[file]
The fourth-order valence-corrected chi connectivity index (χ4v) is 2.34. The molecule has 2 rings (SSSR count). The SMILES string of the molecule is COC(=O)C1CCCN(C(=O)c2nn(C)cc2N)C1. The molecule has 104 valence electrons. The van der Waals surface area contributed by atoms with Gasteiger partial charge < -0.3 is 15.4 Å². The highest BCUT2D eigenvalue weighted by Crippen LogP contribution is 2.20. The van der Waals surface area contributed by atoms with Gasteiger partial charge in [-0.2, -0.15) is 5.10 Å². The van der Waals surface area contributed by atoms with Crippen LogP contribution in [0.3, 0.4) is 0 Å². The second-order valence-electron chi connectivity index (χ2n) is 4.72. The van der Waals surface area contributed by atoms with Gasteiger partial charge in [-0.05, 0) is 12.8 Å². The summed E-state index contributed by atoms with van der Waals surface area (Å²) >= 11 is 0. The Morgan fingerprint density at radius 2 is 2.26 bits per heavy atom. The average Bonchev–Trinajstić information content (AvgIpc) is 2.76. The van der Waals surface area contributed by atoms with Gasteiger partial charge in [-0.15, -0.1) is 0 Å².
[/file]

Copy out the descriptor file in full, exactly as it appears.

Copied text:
The fourth-order valence-corrected chi connectivity index (χ4v) is 2.34. The molecule has 2 rings (SSSR count). The SMILES string of the molecule is COC(=O)C1CCCN(C(=O)c2nn(C)cc2N)C1. The molecule has 104 valence electrons. The van der Waals surface area contributed by atoms with Gasteiger partial charge < -0.3 is 15.4 Å². The highest BCUT2D eigenvalue weighted by Crippen LogP contribution is 2.20. The van der Waals surface area contributed by atoms with Gasteiger partial charge in [-0.2, -0.15) is 5.10 Å². The van der Waals surface area contributed by atoms with Crippen LogP contribution in [0.3, 0.4) is 0 Å². The second-order valence-electron chi connectivity index (χ2n) is 4.72. The van der Waals surface area contributed by atoms with Gasteiger partial charge in [-0.05, 0) is 12.8 Å². The summed E-state index contributed by atoms with van der Waals surface area (Å²) >= 11 is 0. The Morgan fingerprint density at radius 2 is 2.26 bits per heavy atom. The average Bonchev–Trinajstić information content (AvgIpc) is 2.76. The van der Waals surface area contributed by atoms with Gasteiger partial charge in [-0.15, -0.1) is 0 Å².